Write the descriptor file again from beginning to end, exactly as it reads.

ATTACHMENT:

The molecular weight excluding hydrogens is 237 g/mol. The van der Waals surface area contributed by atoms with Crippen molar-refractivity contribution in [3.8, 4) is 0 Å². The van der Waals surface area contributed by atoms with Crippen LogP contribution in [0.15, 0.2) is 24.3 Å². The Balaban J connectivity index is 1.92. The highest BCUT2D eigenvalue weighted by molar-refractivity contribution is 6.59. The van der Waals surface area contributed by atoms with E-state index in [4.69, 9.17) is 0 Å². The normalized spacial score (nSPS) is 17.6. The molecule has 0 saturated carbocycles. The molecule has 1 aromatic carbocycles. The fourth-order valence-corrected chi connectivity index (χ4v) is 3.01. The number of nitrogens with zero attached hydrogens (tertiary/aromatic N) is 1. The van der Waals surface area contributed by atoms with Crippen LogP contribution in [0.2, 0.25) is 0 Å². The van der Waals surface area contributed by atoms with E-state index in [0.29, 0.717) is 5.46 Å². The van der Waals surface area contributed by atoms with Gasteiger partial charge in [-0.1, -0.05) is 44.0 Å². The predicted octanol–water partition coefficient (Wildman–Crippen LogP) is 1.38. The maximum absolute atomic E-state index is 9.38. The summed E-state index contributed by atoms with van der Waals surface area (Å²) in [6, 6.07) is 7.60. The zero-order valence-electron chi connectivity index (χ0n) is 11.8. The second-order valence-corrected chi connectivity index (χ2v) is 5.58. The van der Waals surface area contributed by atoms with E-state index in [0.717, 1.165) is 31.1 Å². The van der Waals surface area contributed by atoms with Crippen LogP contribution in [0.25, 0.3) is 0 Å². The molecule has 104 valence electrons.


The molecular weight excluding hydrogens is 237 g/mol. The van der Waals surface area contributed by atoms with Crippen molar-refractivity contribution in [3.8, 4) is 0 Å². The van der Waals surface area contributed by atoms with Crippen LogP contribution in [0.15, 0.2) is 24.3 Å². The Balaban J connectivity index is 1.92. The highest BCUT2D eigenvalue weighted by molar-refractivity contribution is 6.59. The van der Waals surface area contributed by atoms with E-state index in [4.69, 9.17) is 0 Å². The normalized spacial score (nSPS) is 17.6. The molecule has 0 saturated carbocycles. The molecule has 1 aromatic carbocycles. The fourth-order valence-corrected chi connectivity index (χ4v) is 3.01. The number of nitrogens with zero attached hydrogens (tertiary/aromatic N) is 1. The van der Waals surface area contributed by atoms with Crippen LogP contribution in [0.2, 0.25) is 0 Å². The van der Waals surface area contributed by atoms with E-state index in [0.29, 0.717) is 5.46 Å². The van der Waals surface area contributed by atoms with Gasteiger partial charge in [-0.1, -0.05) is 44.0 Å². The predicted octanol–water partition coefficient (Wildman–Crippen LogP) is 1.38. The maximum absolute atomic E-state index is 9.38. The summed E-state index contributed by atoms with van der Waals surface area (Å²) in [6, 6.07) is 7.60. The zero-order valence-electron chi connectivity index (χ0n) is 11.8. The second-order valence-corrected chi connectivity index (χ2v) is 5.58. The van der Waals surface area contributed by atoms with E-state index in [0.717, 1.165) is 31.1 Å². The van der Waals surface area contributed by atoms with Crippen LogP contribution in [0.25, 0.3) is 0 Å². The molecule has 104 valence electrons.